OBJECTIVES: To compare 1-year institutionalization and mortality rates of patients who were delirious at discharge, patients whose delirium resolved by discharge, and patients who were never delirious in the hospital. DESIGN: Secondary analysis of prospective cohort data from the Delirium Prevention Trial. SETTING: General medicine service at Yale New Haven Hospital, March 25, 1995, through March 18, 1998, with follow-up interviews completed in 2000. PARTICIPANTS: Four hundred thirty-three patients aged 70 and older who were not delirious at admission. MEASUREMENTS: Patients underwent daily assessments of delirium from admission to discharge using the Confusion Assessment Method. Nursing home placement and mortality were determined at 1-year follow up. RESULTS: Of the 433 study patients, 24 (5.5%) had delirium at discharge, 31 (7.2%) had delirium that resolved during hospitalization, and 378 (87.3%) were never delirious. After 1 year of follow-up, 20 of 24 (83.3%) patients discharged with delirium, 21 of 31 (67.7%) patients whose delirium resolved, and 157 of 378 (41.5%) patients who were never delirious were admitted to a nursing home or died. Compared with patients who were never delirious, patients with delirium at discharge had a multivariable adjusted hazard ratio (HR) of 2.64 (95% confidence interval (CI)=1.60-4.35) for nursing home placement or mortality, whereas resolved cases had a HR of 1.53 (95% CI=0.96-2.43). CONCLUSION: Delirium at discharge is associated with a high rate of nursing home placement and mortality over a 1-year follow-up period. Interventions to increase detection of delirium and improvements in transitional care may help reduce these negative outcomes.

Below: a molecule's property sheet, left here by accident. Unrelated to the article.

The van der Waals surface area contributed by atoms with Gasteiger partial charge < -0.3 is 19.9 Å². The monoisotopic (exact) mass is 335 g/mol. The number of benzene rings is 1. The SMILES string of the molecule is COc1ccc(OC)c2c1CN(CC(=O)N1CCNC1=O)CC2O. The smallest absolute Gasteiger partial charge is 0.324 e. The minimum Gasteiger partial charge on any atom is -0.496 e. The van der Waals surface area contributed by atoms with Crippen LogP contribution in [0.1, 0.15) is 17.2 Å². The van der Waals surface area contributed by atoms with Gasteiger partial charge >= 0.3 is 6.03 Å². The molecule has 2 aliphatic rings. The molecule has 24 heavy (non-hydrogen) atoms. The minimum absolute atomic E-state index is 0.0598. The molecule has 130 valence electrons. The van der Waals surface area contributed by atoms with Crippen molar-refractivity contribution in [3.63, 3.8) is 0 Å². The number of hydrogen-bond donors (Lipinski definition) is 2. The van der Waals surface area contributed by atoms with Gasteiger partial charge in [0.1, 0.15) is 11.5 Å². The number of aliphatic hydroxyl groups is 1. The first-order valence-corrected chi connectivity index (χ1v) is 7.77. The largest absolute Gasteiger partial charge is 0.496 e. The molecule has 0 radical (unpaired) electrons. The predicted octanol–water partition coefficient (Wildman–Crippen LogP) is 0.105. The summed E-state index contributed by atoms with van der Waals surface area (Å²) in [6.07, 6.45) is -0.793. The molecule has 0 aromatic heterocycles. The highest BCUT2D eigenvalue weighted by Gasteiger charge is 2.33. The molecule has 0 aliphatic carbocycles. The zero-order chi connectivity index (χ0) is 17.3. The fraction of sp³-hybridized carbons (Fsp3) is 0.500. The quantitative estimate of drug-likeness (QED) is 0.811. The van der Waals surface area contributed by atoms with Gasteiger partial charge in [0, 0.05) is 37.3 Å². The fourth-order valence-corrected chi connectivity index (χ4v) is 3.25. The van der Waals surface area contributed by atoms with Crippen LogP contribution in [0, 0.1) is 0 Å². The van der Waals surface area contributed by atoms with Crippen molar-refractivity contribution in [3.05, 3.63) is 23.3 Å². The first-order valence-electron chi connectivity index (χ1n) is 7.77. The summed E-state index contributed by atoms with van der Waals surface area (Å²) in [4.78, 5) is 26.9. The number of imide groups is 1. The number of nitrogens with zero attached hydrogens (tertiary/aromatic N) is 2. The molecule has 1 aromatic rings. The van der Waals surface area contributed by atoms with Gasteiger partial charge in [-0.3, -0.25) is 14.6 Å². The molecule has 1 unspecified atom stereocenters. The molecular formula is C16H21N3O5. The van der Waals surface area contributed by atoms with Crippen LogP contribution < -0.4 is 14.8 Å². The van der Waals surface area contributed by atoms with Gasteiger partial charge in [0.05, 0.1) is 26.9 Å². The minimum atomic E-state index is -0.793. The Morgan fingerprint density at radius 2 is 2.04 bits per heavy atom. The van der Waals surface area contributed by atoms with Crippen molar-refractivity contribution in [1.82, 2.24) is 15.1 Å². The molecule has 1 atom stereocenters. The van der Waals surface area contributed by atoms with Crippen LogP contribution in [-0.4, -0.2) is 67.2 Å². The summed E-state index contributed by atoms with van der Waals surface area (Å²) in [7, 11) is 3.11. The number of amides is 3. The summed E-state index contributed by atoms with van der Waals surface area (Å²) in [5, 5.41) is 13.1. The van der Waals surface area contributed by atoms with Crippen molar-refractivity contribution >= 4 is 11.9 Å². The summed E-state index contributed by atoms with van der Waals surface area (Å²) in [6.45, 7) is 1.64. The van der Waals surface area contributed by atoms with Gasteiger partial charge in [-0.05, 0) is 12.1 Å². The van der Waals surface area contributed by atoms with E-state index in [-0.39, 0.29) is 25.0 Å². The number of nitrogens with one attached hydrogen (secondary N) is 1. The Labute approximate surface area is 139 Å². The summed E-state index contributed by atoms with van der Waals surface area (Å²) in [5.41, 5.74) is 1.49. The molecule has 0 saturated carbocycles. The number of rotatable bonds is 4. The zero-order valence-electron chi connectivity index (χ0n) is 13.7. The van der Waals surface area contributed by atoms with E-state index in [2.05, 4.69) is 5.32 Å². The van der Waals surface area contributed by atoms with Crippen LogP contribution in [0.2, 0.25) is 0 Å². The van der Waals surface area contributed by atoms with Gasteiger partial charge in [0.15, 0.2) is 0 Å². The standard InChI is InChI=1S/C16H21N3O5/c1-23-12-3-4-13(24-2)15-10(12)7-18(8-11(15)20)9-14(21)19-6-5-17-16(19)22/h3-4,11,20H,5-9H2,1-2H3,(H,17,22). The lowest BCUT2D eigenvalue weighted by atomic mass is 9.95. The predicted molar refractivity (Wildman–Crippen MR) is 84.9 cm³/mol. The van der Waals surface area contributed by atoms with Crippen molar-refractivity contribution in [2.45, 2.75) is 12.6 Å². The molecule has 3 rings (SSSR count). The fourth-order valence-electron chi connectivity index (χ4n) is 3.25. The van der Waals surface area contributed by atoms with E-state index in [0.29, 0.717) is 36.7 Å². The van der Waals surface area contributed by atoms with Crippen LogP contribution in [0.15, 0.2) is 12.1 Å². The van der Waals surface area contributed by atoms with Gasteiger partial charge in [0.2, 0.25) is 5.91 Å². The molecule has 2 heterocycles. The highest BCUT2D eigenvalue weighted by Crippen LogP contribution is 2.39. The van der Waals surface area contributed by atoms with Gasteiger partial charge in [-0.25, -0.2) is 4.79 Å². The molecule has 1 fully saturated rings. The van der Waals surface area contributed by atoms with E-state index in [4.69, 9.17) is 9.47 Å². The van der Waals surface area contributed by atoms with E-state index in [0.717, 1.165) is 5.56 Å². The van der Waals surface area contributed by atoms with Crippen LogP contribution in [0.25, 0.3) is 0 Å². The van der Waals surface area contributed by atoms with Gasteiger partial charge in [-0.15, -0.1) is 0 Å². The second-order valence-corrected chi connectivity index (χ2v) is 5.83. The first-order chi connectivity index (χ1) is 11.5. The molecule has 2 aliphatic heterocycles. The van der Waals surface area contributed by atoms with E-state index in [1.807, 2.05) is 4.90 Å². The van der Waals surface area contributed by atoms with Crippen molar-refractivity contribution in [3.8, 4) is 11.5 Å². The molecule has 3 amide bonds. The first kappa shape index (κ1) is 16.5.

All Science Journal Classification (ASJC) codes
- Geriatrics and Gerontology